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A partnership with some pep(tides)
TOKYO—PeptiDream Inc. and global pharmaceutical company Ipsen have joined forces in a research collaboration and license option agreement for the discovery, evaluation and potential development of therapeutic peptides to treat serious medical conditions in areas of interest to Ipsen.
Per the terms of the agreement, Ipsen will make an upfront payment to PeptiDream as well as paying research and development and commercialization costs, for which it will receive worldwide rights to the peptides that result from the partnership. PeptiDream will receive royalties on worldwide sales, or have the right to opt-in at predefined stages to support Japan development costs, which would grant it royalty-free commercial rights for that territory. Should PeptiDream exercise that option, it will forego royalty income for ex- Japan sales. Specific financial details were not released.
Dr. Patrick Reid, chief scientific officer and head of PeptiDream's discovery programs, identifies this agreement as the first time the companies have worked together, noting that Ipsen approached them regarding a possible partnership due to Ipsen's interest in the merits of PeptiDream's peptide discovery platform and in shifting towards a peptide focus themselves.
"Ipsen and PeptiDream now enter into a research collaboration to discover novel highly selective peptides targeting specific serious disease using the synergies of skills and competencies between both companies," Dr. Claude Bertrand, executive vice president of R&D and chief scientific officer at Ipsen, commented in a statement. "We believe the Ipsen- PeptiDream agreement implements our philosophy to apply innovation for future patient care."
Under the agreement, Reid says that PeptiDream will be responsible for utilizing its technology for the identification of novel nonstandard macrocyclic peptides against targets from Ipsen. Both companies will have a hand in characterizing the candidates and lead optimization, as "both companies have different talents that we bring to the collaboration that are actually very synergistic."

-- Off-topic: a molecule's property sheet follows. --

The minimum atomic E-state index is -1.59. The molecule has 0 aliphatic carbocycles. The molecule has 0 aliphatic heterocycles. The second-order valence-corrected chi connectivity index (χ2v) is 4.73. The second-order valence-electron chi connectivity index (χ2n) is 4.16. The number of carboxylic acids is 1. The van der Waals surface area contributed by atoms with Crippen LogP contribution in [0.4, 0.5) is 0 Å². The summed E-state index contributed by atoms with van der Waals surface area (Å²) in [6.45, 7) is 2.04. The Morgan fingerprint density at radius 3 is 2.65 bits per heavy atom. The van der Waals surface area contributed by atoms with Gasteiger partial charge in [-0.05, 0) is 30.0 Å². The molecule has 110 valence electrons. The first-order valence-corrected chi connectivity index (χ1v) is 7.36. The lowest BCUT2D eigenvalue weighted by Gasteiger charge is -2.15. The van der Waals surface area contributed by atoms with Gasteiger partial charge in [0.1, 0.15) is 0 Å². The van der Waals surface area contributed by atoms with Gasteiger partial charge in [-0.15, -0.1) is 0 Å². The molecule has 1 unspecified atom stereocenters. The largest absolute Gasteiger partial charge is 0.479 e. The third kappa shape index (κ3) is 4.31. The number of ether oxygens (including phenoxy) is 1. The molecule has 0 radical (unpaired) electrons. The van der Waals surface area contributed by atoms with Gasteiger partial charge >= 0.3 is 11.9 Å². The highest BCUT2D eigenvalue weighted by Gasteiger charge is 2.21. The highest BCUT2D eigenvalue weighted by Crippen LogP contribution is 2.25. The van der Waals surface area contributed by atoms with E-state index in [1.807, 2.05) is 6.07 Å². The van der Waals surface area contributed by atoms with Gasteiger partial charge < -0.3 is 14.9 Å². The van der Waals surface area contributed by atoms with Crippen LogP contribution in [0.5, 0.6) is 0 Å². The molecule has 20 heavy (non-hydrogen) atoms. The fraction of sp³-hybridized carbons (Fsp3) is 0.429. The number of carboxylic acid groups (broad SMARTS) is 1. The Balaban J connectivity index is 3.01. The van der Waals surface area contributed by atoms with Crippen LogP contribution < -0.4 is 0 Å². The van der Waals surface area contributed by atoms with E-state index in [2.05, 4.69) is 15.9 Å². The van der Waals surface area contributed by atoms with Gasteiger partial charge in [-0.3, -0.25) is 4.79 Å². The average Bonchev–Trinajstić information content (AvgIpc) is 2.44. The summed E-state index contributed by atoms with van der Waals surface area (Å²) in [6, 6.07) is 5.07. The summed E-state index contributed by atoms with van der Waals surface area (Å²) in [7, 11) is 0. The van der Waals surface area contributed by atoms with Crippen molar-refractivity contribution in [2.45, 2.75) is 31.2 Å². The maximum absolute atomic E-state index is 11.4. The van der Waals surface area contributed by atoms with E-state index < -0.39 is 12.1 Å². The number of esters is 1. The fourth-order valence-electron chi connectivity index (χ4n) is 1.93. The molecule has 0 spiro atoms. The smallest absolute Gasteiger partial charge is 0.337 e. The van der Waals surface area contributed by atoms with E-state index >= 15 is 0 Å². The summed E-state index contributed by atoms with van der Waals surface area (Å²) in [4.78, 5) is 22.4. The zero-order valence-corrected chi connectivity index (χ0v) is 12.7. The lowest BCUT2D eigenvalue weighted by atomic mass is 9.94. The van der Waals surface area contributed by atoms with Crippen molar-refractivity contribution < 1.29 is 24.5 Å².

He notes that the companies are well matched given their similar interests in peptides, and yet they have "two very different skill sets that we bring to the table, and the combination is far stronger than either of us by ourselves." Ipsen brings with it experience in final optimization, delivery and getting a drug to market, while PeptiDream, he says, has become a world leader in identifying macrocyclic peptides with promising drug properties.
PeptiDream's peptide library, generated from its peptide discovery platform system, distinguishes itself from others thanks to the "number and variation of nonstandard macrocyclic libraries we can make and screen in parallel in a very short period of time," says Reid. He explains that the company can create cyclic peptides from 5mers to 30mers, as well as helical stabilized peptides, and by creating and comparing several libraries of peptides against a target, they can "identify thousands of new pharmacophores against a target in a month." Most importantly, Reid notes, PeptiDream has engineered a way to screen hits without having to chemically synthesize them, allowing for greater speed and the ability to assay peptides for "target binding, selectivity, inhibition activity and more recently, membrane permeability and stability."
This agreement with Ipsen, Reid says, "fits into a new development arm of building a closer partnership/co-development relationship with a mid-size company, where hopefully we tie ourselves together well and take full advantage of our mutual talents and expertise."
"This also goes in hand with our own internal [drug development] efforts, and those are now approaching levels where we are looking to advance past animal models and hopefully get something into clinical trials, and therefore any experience or know-how we can gain from these various partners to turn around and incorporate into our own in-house drug development is critical and should make the process far smoother. The future is very bright for us, and it is for macrocyclic nonstandard peptide therapeutics. I have no doubt that peptides will be the therapeutic class of the future as far as drugs," Reid concludes.